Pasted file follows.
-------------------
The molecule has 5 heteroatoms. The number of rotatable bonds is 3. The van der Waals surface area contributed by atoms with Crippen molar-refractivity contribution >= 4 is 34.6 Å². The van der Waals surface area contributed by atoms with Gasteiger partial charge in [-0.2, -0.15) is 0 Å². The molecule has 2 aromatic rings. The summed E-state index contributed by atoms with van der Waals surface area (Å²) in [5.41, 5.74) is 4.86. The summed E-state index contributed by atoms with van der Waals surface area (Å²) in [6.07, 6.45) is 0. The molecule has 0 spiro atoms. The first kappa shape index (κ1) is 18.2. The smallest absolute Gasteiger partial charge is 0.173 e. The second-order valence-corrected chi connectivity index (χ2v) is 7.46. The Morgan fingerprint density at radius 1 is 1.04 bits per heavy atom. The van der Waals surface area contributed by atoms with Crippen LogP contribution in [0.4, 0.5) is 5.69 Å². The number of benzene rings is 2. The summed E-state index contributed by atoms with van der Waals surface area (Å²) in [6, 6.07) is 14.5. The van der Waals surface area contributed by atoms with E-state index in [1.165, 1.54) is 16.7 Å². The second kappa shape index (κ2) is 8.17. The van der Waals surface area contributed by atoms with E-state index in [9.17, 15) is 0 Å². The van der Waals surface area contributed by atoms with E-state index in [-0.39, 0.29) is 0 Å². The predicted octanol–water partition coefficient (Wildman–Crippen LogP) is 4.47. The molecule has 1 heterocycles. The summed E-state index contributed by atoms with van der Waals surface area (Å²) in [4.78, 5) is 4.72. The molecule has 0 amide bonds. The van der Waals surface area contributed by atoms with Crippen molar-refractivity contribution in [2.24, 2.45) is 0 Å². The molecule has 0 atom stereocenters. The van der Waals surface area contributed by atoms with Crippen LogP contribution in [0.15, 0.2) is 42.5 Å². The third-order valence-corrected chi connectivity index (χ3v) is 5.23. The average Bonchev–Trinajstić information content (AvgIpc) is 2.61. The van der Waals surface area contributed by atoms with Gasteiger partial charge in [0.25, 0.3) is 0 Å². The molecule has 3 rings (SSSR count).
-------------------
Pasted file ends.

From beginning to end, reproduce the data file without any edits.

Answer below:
The molecule has 5 heteroatoms. The number of rotatable bonds is 3. The van der Waals surface area contributed by atoms with Crippen molar-refractivity contribution >= 4 is 34.6 Å². The van der Waals surface area contributed by atoms with Gasteiger partial charge in [-0.2, -0.15) is 0 Å². The molecule has 2 aromatic rings. The summed E-state index contributed by atoms with van der Waals surface area (Å²) in [5.41, 5.74) is 4.86. The summed E-state index contributed by atoms with van der Waals surface area (Å²) in [6.07, 6.45) is 0. The molecule has 0 spiro atoms. The first kappa shape index (κ1) is 18.2. The smallest absolute Gasteiger partial charge is 0.173 e. The second-order valence-corrected chi connectivity index (χ2v) is 7.46. The Morgan fingerprint density at radius 1 is 1.04 bits per heavy atom. The van der Waals surface area contributed by atoms with Crippen LogP contribution in [0.4, 0.5) is 5.69 Å². The number of benzene rings is 2. The summed E-state index contributed by atoms with van der Waals surface area (Å²) in [6, 6.07) is 14.5. The van der Waals surface area contributed by atoms with E-state index in [1.165, 1.54) is 16.7 Å². The second kappa shape index (κ2) is 8.17. The van der Waals surface area contributed by atoms with E-state index in [9.17, 15) is 0 Å². The van der Waals surface area contributed by atoms with E-state index in [-0.39, 0.29) is 0 Å². The predicted octanol–water partition coefficient (Wildman–Crippen LogP) is 4.47. The molecule has 1 heterocycles. The summed E-state index contributed by atoms with van der Waals surface area (Å²) in [4.78, 5) is 4.72. The molecule has 0 amide bonds. The van der Waals surface area contributed by atoms with Crippen molar-refractivity contribution in [2.24, 2.45) is 0 Å². The molecule has 0 atom stereocenters. The van der Waals surface area contributed by atoms with Crippen LogP contribution in [0.15, 0.2) is 42.5 Å². The third-order valence-corrected chi connectivity index (χ3v) is 5.23. The average Bonchev–Trinajstić information content (AvgIpc) is 2.61. The van der Waals surface area contributed by atoms with Gasteiger partial charge in [0.25, 0.3) is 0 Å². The molecule has 3 rings (SSSR count).